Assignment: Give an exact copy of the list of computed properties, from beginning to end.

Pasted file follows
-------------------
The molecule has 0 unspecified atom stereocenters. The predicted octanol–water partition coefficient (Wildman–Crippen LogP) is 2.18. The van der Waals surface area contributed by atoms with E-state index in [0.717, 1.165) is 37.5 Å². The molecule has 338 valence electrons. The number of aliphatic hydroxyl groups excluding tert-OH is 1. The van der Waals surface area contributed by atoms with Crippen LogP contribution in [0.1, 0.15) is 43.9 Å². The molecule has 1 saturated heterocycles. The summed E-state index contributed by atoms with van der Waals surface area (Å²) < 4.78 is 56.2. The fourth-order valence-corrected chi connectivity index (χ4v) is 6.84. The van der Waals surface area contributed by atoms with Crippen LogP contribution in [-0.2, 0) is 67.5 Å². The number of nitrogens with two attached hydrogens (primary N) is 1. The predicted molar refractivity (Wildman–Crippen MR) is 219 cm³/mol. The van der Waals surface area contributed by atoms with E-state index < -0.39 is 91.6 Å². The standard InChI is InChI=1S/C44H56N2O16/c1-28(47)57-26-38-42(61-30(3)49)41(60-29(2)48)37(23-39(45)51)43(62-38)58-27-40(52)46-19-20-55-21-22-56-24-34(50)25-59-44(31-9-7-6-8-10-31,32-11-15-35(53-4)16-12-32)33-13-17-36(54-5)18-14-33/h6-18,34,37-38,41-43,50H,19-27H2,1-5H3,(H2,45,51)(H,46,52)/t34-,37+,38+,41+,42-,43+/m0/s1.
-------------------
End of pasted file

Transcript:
The molecule has 0 unspecified atom stereocenters. The predicted octanol–water partition coefficient (Wildman–Crippen LogP) is 2.18. The van der Waals surface area contributed by atoms with E-state index in [0.717, 1.165) is 37.5 Å². The molecule has 338 valence electrons. The number of aliphatic hydroxyl groups excluding tert-OH is 1. The van der Waals surface area contributed by atoms with Crippen LogP contribution in [0.1, 0.15) is 43.9 Å². The molecule has 1 saturated heterocycles. The summed E-state index contributed by atoms with van der Waals surface area (Å²) < 4.78 is 56.2. The fourth-order valence-corrected chi connectivity index (χ4v) is 6.84. The van der Waals surface area contributed by atoms with Crippen LogP contribution in [-0.2, 0) is 67.5 Å². The number of nitrogens with two attached hydrogens (primary N) is 1. The predicted molar refractivity (Wildman–Crippen MR) is 219 cm³/mol. The van der Waals surface area contributed by atoms with E-state index < -0.39 is 91.6 Å². The standard InChI is InChI=1S/C44H56N2O16/c1-28(47)57-26-38-42(61-30(3)49)41(60-29(2)48)37(23-39(45)51)43(62-38)58-27-40(52)46-19-20-55-21-22-56-24-34(50)25-59-44(31-9-7-6-8-10-31,32-11-15-35(53-4)16-12-32)33-13-17-36(54-5)18-14-33/h6-18,34,37-38,41-43,50H,19-27H2,1-5H3,(H2,45,51)(H,46,52)/t34-,37+,38+,41+,42-,43+/m0/s1.